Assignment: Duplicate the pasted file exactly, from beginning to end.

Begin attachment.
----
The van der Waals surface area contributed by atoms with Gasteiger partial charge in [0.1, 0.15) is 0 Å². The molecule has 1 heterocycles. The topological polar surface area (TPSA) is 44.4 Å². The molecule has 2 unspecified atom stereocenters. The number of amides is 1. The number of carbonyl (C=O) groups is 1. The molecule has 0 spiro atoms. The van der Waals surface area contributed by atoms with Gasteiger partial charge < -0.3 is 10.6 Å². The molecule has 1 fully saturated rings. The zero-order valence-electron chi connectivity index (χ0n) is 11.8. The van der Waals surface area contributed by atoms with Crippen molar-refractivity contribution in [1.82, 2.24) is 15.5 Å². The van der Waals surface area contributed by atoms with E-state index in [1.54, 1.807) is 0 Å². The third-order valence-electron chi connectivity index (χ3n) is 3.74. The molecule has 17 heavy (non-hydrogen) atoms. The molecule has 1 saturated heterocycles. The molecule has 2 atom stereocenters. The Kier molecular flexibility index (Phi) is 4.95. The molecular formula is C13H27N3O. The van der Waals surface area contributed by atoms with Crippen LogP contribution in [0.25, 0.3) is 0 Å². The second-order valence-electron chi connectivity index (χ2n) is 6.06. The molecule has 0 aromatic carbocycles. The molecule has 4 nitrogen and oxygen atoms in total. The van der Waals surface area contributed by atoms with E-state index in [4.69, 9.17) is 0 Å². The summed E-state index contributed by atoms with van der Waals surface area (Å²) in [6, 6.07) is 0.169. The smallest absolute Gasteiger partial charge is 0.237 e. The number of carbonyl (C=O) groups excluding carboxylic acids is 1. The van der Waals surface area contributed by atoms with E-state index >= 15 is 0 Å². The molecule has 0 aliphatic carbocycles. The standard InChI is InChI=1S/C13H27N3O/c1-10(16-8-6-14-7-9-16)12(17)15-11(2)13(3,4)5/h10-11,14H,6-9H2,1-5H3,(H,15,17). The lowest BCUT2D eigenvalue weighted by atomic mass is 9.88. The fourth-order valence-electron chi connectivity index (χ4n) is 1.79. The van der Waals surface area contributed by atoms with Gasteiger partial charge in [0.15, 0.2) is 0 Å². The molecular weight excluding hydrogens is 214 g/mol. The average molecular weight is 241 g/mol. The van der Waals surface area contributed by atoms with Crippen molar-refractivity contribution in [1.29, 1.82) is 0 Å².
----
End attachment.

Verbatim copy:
The van der Waals surface area contributed by atoms with Gasteiger partial charge in [0.1, 0.15) is 0 Å². The molecule has 1 heterocycles. The topological polar surface area (TPSA) is 44.4 Å². The molecule has 2 unspecified atom stereocenters. The number of amides is 1. The number of carbonyl (C=O) groups is 1. The molecule has 0 spiro atoms. The van der Waals surface area contributed by atoms with Gasteiger partial charge < -0.3 is 10.6 Å². The molecule has 1 fully saturated rings. The zero-order valence-electron chi connectivity index (χ0n) is 11.8. The van der Waals surface area contributed by atoms with Crippen molar-refractivity contribution in [1.82, 2.24) is 15.5 Å². The van der Waals surface area contributed by atoms with E-state index in [1.54, 1.807) is 0 Å². The third-order valence-electron chi connectivity index (χ3n) is 3.74. The molecule has 17 heavy (non-hydrogen) atoms. The molecule has 1 saturated heterocycles. The molecule has 2 atom stereocenters. The Kier molecular flexibility index (Phi) is 4.95. The molecular formula is C13H27N3O. The van der Waals surface area contributed by atoms with Crippen LogP contribution in [0.25, 0.3) is 0 Å². The second-order valence-electron chi connectivity index (χ2n) is 6.06. The molecule has 0 aromatic carbocycles. The molecule has 4 nitrogen and oxygen atoms in total. The van der Waals surface area contributed by atoms with E-state index in [4.69, 9.17) is 0 Å². The summed E-state index contributed by atoms with van der Waals surface area (Å²) in [6, 6.07) is 0.169. The smallest absolute Gasteiger partial charge is 0.237 e. The number of carbonyl (C=O) groups excluding carboxylic acids is 1. The van der Waals surface area contributed by atoms with E-state index >= 15 is 0 Å². The molecule has 0 aliphatic carbocycles. The standard InChI is InChI=1S/C13H27N3O/c1-10(16-8-6-14-7-9-16)12(17)15-11(2)13(3,4)5/h10-11,14H,6-9H2,1-5H3,(H,15,17). The lowest BCUT2D eigenvalue weighted by atomic mass is 9.88. The fourth-order valence-electron chi connectivity index (χ4n) is 1.79. The van der Waals surface area contributed by atoms with Gasteiger partial charge in [0.15, 0.2) is 0 Å². The molecular weight excluding hydrogens is 214 g/mol. The average molecular weight is 241 g/mol. The van der Waals surface area contributed by atoms with Crippen molar-refractivity contribution in [1.29, 1.82) is 0 Å².